February 2006

What is the most important issue facing the nascent generation? One could argue coherently for environmental, political, religious, or economic issues, though attempting to determine the most urgent of these, all of which are well-known and actively discussed in the current global forum, would be impossible. The truly imperative issues are those which are rarely spoken of, because these are the issues that are allowed to progress to a point where halting and ameliorating the pressures they cause comes too late. The ominous shadow cast by globalization facing humanity – the homogenization of cultural variety – extends throughout the aforementioned, oft-touted categories and emerges relatively unsung as those categories maintain their temporal dominance.
            So why is cultural variety important, the cynic asks? The various answers to this question range from the sophisms of the philosophical, to the subjective meanderings of the romantic, to the tacitly understood truth. This truth involves all of the mainstays of the relevant dialogue, though it connects to these pillars of modern social thought in ways which are rarely discussed. To answer this question objectively, one must consider what would be lost if the variety humanity enjoys were to deteriorate into oblivion.
            Variety of perspective is important because without this variety an objective view of one’s cultural frame of reference is impossible. Without an objective view of one’s cultural frame of reference, evolution and adaptation of perspective based on successions of gradual, unseen changes in one’s social climate are meted out without the necessary safeguard of those perspectives from outside which observe and warn should these changes take a turn down one of the many historically-proven paths towards self-destruction. Isolationist societies which disregarded outside perspectives in the past are proof enough of this, and the value of a plethora of perspectives ranges across the religious, environmental, political, and economic fields of human endeavor. The self-check of humanity, performed on one limb of the organism by another, would be lost should we allow globalization to destroy cultural variety.
            Much of humanity’s amassed archive of thought and observation was made possible through comparing and contrasting relative perspectives on all matters which unify the human experience on earth. Through borrowing from one culture which had evolved in an environment suitable for the articulation of a certain kind of thought, unlikely to sprout elsewhere, another culture is able to initiate its own study of the subject – from which the originator can then borrow in return, and enrich its own discipline. Whole academic disciplines will fade into obsolescence should cultures meld into one, comparative studies of societies, traditions, languages, technologies, histories, literatures, mythologies and philosophies: these tenets of human inquisitiveness cannot survive without the muesli of the multicultural. The inter-cultural trade of ideas, made invaluable by its very variety, would be lost along with that variety if homogenization continues unabated.
            Economically, cultural variety plays a pre-eminent role in the maintenance of the mercantile structure: without the variety of objects traditionally gathered or produced by the many cultures inhabiting earth, there would be far less to trade and what was left would become monotonous, thus losing much of its commercial value.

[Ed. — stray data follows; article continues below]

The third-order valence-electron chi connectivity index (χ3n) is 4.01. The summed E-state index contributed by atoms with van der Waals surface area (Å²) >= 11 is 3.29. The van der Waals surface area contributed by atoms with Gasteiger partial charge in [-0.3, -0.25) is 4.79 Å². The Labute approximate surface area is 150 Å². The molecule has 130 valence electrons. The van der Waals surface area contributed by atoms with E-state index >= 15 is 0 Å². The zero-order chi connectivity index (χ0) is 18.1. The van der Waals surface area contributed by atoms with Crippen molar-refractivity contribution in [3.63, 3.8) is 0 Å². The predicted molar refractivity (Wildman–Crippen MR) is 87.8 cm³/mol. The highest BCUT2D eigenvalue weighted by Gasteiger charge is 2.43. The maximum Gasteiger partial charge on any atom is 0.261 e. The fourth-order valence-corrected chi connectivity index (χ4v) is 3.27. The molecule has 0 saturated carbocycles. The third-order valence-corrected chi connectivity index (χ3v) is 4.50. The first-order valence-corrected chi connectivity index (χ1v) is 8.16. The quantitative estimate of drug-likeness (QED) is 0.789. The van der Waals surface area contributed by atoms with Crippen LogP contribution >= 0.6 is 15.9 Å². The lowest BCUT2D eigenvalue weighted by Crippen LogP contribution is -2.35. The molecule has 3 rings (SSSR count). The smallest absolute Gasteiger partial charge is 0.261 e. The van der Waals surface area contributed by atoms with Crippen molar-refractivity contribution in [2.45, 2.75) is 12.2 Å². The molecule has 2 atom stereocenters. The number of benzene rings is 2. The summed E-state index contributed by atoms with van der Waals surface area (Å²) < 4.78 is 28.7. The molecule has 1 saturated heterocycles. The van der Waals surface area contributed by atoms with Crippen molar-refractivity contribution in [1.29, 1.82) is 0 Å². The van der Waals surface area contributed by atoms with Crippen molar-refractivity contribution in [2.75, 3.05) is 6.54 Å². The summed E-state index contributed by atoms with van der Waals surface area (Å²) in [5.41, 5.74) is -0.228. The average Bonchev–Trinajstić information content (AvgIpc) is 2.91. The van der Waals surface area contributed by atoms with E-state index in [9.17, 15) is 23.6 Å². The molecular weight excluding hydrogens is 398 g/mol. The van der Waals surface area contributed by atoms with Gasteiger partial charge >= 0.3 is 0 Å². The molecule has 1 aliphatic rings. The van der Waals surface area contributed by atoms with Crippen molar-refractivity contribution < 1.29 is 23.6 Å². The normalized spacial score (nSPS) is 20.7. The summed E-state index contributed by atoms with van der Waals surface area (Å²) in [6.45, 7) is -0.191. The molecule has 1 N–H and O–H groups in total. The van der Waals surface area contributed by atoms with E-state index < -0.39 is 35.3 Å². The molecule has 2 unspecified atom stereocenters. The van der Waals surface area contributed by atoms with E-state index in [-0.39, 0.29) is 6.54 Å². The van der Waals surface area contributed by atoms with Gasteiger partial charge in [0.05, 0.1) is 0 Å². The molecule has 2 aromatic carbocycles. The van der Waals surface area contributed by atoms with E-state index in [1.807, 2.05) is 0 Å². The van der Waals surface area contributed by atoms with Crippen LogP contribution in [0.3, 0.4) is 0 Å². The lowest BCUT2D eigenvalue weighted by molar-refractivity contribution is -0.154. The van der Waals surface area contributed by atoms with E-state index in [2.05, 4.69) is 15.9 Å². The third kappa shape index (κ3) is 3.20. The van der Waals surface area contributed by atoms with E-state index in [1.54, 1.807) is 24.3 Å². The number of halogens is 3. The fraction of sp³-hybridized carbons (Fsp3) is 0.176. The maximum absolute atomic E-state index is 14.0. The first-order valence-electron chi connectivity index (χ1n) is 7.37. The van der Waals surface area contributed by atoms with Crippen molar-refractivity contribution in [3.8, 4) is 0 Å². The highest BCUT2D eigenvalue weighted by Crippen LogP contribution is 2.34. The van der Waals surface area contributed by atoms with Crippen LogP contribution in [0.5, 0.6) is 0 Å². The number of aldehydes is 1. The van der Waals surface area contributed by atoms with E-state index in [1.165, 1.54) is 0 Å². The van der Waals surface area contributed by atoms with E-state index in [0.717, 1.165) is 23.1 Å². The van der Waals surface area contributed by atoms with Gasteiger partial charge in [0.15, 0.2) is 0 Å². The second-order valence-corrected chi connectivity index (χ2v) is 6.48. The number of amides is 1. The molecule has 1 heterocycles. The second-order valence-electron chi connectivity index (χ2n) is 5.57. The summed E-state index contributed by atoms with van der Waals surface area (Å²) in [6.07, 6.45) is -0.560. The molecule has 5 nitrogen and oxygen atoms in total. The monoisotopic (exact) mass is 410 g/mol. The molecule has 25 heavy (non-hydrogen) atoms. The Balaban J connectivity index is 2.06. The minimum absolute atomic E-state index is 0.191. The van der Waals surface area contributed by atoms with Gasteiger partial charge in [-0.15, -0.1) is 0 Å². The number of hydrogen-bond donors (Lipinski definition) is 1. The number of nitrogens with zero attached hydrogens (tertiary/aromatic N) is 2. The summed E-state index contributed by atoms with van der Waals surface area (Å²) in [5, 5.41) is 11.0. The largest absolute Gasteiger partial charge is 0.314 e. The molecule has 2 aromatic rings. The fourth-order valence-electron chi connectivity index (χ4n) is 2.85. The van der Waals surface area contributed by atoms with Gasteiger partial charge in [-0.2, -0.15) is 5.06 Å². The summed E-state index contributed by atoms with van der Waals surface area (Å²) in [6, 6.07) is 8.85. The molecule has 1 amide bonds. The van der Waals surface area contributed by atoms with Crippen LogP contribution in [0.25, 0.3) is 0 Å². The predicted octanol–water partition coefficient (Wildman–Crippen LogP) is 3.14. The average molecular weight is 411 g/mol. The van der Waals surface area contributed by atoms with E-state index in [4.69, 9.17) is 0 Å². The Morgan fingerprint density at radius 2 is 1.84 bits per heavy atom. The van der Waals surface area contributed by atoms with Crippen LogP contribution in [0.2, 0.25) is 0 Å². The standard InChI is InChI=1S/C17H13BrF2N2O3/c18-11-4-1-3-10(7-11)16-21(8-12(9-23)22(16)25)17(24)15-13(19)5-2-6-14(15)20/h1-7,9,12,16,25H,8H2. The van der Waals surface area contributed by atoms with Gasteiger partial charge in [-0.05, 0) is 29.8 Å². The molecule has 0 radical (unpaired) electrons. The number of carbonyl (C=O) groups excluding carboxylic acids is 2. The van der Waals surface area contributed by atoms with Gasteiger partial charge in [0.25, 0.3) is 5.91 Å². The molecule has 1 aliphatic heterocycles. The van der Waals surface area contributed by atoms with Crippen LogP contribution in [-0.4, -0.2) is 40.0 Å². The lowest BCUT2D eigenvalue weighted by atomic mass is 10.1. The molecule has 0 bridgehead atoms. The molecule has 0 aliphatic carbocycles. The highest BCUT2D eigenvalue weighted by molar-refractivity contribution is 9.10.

Politically and religiously, the absence of disparate views concerning the same notions of social and religious experience would lead to the gradual weakening of the few remaining political and religious systems, for lack of those controversial perspectives which led the systems to bolster their philosophical notions and sustain the relevance of their ideals in the past.
Environmentally, the trend globalization is setting is one of industrialization, exploitation of environmental resources, and an apathetic view towards the dwindling reserves of such resources. This view is then acquired by developing cultures who wish to remain afloat in an international arena where ‘progress’ is measured by a nation’s commercial gains. What would be lost if this is allowed to continue is the relevance of those culture’s traditional definitions of progress in things other than the material, such as moral and spiritual progress in perfect symbiosis with nature – both forms of development the ‘developed’ world sorely lacks.
Essentially, globalization has inherent within it the intention of assimilating the variety of human societies on earth – and perhaps the biggest moral dilemma presented by this conglomeration is the fact that only those societies which have developed along their evolutionary path the tendency to force assimilation onto other societies will survive the globalizing trend, leaving those cultures from which they could learn the most concerning passivity and non-violence extinct along the way. But even these changes are only the pent-ultimate detrimental affect of the eradication of cultural variety. The greatest loss would be nothing as spectacular as the truncation of the socio-cultural web and its affects on academic disciplines, nor economic, political, religious, or environmental implications: the greatest loss would be the permanent limitation of all individuals’ possible life-paths.

‘Violated Specialness’: Western Political Representations of Tibet
By: Robert Barnett
An interpretation and a guide to the article and the Tibetan Question